Source: United Nations International Strategy for Disaster Reduction, from Desinventar Project Team, Disaster Information System Database. Available from (accessed 20 May 2012).

Box F.5-2
Drought and food scarcity – the creeping disaster

Though people often associate natural disasters with sudden-onset events such as floods, typhoons and tsunamis, slow-onset, chronic disasters such as droughts can be just as, if not more, devastating. Between 1982 and 2012, 1.3 billion people in China and India were affected by drought, and countries (mostly Australia, China and the Islamic Republic of Iran) suffered almost $27 million worth of damage. Droughts, combined with land and water stress, can result in declining agricultural productivity, which impacts the availability of food. Spikes in food prices will also hurt the poor, driving them into further hardship.

Many countries in the Asian and Pacific region still base much of their food security and economies on agriculture, highlighting the fact that drought is of particular concern for the region. Almost 90 per cent of water withdrawal in Asia and the Pacific is for agricultural purposes, though this varies significantly by country, with Malaysia and the Russian Federation withdrawing about 20 per cent for agriculture, and countries such as Afghanistan, Cambodia, India, Pakistan, Thailand and Uzbekistan withdrawing about 90 per cent or more. Water scarcity is already a great concern for the region with almost 380 million people without access to clean water, despite the fact that domestic consumption accounts for only 6 to 9 per cent of the total water withdrawal (for a further discussion, refer to topic F.3 on water availability and use).

The use and management of land can also affect the water cycle. Deforestation reduces cloud-forming evapotranspiration and thus decreases rainfall, resulting in a drier local climate and accelerated ecosystem changes. The use and management of land may not only affect agricultural production but also reduce the capacity of the soil to absorb rainfall, potentially making flooding worse (for a further discussion on forest cover in the region, refer to topic F.4 on biodiversity, protected areas and forests). Land degradation and desertification is a serious problem that affects the availability of agricultural land. For example, in South Asia and South- East Asia, 74 per cent of agricultural land has been severely affected by wind or water erosion or has been polluted to the extent that it is no longer productive.a Desertification affects about 1.4 billion hectares of land in Asia, with millions of people relying on it for survival.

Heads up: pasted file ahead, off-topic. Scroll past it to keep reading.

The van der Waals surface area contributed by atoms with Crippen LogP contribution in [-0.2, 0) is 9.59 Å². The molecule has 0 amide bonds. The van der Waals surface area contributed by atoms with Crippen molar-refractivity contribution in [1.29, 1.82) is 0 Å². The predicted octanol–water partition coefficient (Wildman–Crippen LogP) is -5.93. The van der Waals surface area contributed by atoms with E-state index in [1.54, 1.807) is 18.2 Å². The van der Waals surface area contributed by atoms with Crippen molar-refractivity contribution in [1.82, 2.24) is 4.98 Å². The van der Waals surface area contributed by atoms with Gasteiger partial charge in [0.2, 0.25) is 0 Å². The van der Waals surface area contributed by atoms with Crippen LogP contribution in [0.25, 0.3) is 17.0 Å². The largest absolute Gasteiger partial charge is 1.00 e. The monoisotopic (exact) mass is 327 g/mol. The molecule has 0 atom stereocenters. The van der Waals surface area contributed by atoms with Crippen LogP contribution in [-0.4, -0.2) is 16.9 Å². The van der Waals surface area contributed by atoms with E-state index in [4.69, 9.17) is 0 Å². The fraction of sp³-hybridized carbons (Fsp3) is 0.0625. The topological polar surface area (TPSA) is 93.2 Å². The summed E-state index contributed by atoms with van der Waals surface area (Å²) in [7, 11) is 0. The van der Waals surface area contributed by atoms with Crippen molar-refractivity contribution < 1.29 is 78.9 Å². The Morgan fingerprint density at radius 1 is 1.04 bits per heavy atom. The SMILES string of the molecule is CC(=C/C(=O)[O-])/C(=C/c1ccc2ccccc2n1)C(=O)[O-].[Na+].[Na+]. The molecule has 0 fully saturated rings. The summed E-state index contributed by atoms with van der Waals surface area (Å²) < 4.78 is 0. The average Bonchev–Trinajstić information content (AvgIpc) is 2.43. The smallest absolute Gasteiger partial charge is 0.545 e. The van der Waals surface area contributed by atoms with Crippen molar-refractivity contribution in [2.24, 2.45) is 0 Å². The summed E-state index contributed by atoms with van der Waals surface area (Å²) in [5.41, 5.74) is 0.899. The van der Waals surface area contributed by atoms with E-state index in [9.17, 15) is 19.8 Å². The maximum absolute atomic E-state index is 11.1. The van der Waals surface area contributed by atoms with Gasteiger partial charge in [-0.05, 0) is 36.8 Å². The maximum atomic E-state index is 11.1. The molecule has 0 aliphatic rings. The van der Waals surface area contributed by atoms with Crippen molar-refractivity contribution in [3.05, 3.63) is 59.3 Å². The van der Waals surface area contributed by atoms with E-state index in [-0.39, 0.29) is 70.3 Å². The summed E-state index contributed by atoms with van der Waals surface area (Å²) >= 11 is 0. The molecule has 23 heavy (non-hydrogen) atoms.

Climate change risks worsen all of these problems, and increased water stress and drought, as well as decreased agricultural productivity, are forecasted for some areas. Such risks add further pressure on countries, which may also face more frequent and severe hydro-meteorological events such as storms and floods. Managing the resources that the region has left in a sustainable manner is the first step required to build resilience to these impending disasters.

a ESCAP, Sustainable Agriculture and Food Security in Asia and the Pacific (United Nations publication, Sales No. E.09.II.F.12).

Further reading

ESCAP. Building Resilience to Natural Disasters and Major Economic Crises (ST/ESCAP/2655) Theme study for the sixty-ninth ESCAP Commission session. Bangkok, 2013.